Assist and monitor effects of nebulizer treatment and other respiratory physiotherapy: incentive spirometer, IPPB, percussion, postural drainage. Perform treatments between meals and limit fluids when appropriate.Nebulizers and other respiratory therapy facilitates liquefaction and expectoration of secretions. Postural drainage may not be as effective in interstitial pneumonias or those causing alveolar exudate or destruction. Coordination of treatments and oral intake reduces likelihood of vomiting with coughing, expectorations.
Administer medications as indicated: mucolytics, expectorants, bronchodilators, analgesics.Aids in reduction of bronchospasm and mobilization of secretions. Analgesics are given to improve cough effort by reducing discomfort, but should be used cautiously because they can decrease cough effort and depress respirations.
Provide supplemental fluids: IV.Room humidification has been found to provide minimal benefit and is thought to increase the risk of transmitting infection.
Monitor serial chest x-rays, ABGs, pulse oximetry readings.Followers progress and effects of the disease process, therapeutic regimen, and may facilitate necessary alterations in therapy.
Assist with bronchoscopy and/or thoracentesis, if indicated.Occasionally needed to remove mucous plugs, drain purulent secretions, and/or prevent atelectasis.
Urge all bedridden and postoperative patients to perform deep breathing and coughing exercises frequently.To promote full aeration and drainage of secretions.

See Also

You may also like the following posts and care plans:

Respiratory Care Plans

Care plans about respiratory system disorders:

Further Reading

Recommended books and resources:

  1. Nursing Care Plans: Diagnoses, Interventions, and Outcomes
  2. Nurse's Pocket Guide: Diagnoses, Prioritized Interventions and Rationales
  3. Nursing Diagnoses 2015-17: Definitions and Classification
  4. Diagnostic and Statistical Manual of Mental Disorders (DSM-V-TR)
  5. Manual of Psychiatric Nursing Care Planning
  6. Maternal Newborn Nursing Care Plans
  7. Delmar's Maternal-Infant Nursing Care Plans, 2nd Edition
  8. Maternal Newborn Nursing Care Plans


  1. I am a nurse in Angkor Hospital for Children in Cambodia. I had read this article website. I am very interested in this article because it is understandable and easy to remember,and it can help me use it to improve my knowledge.And also I can take this article to teach and present in my class and my colleagues.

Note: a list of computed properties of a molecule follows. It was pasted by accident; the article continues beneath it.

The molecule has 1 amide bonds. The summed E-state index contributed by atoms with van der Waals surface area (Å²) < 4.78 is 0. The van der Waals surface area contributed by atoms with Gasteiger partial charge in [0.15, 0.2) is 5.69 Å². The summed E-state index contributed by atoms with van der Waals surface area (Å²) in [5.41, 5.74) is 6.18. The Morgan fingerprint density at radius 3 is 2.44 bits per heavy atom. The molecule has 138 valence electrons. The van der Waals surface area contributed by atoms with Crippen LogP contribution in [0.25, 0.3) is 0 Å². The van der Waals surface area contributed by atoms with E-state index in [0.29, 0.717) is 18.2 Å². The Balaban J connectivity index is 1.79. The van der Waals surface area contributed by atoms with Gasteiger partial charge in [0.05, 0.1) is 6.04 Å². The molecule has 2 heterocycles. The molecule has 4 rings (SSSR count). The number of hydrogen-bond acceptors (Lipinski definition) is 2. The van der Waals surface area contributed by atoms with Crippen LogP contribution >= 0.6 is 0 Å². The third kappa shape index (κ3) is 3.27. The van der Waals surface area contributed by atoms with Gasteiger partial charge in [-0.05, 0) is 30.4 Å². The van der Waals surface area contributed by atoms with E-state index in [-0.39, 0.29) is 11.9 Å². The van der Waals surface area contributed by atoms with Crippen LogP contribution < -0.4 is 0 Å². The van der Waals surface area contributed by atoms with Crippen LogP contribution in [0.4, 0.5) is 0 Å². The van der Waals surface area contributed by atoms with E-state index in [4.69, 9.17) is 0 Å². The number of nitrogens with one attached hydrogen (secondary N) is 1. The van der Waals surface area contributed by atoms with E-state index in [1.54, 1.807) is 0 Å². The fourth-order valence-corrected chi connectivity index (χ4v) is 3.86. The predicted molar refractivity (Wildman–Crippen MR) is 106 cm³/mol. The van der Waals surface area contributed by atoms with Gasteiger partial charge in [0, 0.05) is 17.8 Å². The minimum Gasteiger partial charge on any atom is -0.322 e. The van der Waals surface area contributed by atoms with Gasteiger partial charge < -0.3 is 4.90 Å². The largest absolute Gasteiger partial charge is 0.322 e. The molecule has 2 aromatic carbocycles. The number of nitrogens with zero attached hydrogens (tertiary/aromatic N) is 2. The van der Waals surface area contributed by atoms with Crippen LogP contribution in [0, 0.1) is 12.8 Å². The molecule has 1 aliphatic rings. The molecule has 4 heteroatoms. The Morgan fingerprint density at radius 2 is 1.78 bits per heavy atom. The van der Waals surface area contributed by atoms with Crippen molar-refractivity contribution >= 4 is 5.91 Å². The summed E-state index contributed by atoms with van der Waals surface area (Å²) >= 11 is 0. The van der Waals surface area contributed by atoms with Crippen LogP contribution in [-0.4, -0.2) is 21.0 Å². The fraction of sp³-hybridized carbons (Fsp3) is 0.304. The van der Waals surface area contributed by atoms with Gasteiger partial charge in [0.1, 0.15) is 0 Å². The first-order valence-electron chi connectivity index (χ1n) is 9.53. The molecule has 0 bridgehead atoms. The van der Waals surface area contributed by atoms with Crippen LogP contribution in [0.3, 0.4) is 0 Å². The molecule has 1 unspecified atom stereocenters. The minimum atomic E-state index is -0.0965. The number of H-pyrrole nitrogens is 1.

2. Am a student nurse at The Nairobi women’s Hospital Medical Training college i came across this website yesterday and its just wonderful and i really liked it ,its simple and easy to understand

  3. I am a nursing student at the University of Eastern Africa,Eldoret Kenya.This article is one of the best that explains the Nursing care plan.it has explained very well the nursing process.

  4. Hello, I am Reta Anggita. I am a student of bachelor nursing in University of Indonesia :). I am so helped by this article :)

  5. Hi. I am a Nursing student in Florida, USA. Doing a concept map on pneumonia and this greatly assisted me. Thank you.

  6. hi…….am moha arab diz article waz most intresting 1 i eva come acroos it……….i cn sai it ita interesting kudoz yuh pipo

  7. Thank you for this wonderful website. Currently, I am a 2nd year nursing student at San Beda College. This article is really helpful to me because I duty in the OB Ward and one of my patient has Pneumonia by the CXR. Thank you again! PAX!


  9. Was introduced to this site, and its outstanding I must say. Well structured to the core for good understanding when readin. Grateful, thanks a million..


Please enter your comment!
Please enter your name here